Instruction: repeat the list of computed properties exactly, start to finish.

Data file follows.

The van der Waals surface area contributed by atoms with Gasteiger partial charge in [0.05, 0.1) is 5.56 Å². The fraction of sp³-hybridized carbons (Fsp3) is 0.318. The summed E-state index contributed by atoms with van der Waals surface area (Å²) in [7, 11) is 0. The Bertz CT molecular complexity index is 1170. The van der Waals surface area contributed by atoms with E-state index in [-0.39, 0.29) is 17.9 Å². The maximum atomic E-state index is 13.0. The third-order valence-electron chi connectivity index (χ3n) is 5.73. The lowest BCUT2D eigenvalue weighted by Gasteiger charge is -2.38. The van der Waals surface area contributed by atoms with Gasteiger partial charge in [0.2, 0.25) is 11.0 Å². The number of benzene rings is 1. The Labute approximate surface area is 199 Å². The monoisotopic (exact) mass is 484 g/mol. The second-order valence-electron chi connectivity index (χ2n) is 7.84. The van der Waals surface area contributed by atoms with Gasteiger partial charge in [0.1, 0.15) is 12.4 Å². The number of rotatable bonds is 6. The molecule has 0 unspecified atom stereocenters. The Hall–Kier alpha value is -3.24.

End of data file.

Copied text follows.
The van der Waals surface area contributed by atoms with Gasteiger partial charge in [0.05, 0.1) is 5.56 Å². The fraction of sp³-hybridized carbons (Fsp3) is 0.318. The summed E-state index contributed by atoms with van der Waals surface area (Å²) in [7, 11) is 0. The Bertz CT molecular complexity index is 1170. The van der Waals surface area contributed by atoms with E-state index in [-0.39, 0.29) is 17.9 Å². The maximum atomic E-state index is 13.0. The third-order valence-electron chi connectivity index (χ3n) is 5.73. The lowest BCUT2D eigenvalue weighted by Gasteiger charge is -2.38. The van der Waals surface area contributed by atoms with Gasteiger partial charge in [0.2, 0.25) is 11.0 Å². The number of benzene rings is 1. The Labute approximate surface area is 199 Å². The monoisotopic (exact) mass is 484 g/mol. The second-order valence-electron chi connectivity index (χ2n) is 7.84. The van der Waals surface area contributed by atoms with Gasteiger partial charge in [0.1, 0.15) is 12.4 Å². The number of rotatable bonds is 6. The molecule has 0 unspecified atom stereocenters. The Hall–Kier alpha value is -3.24.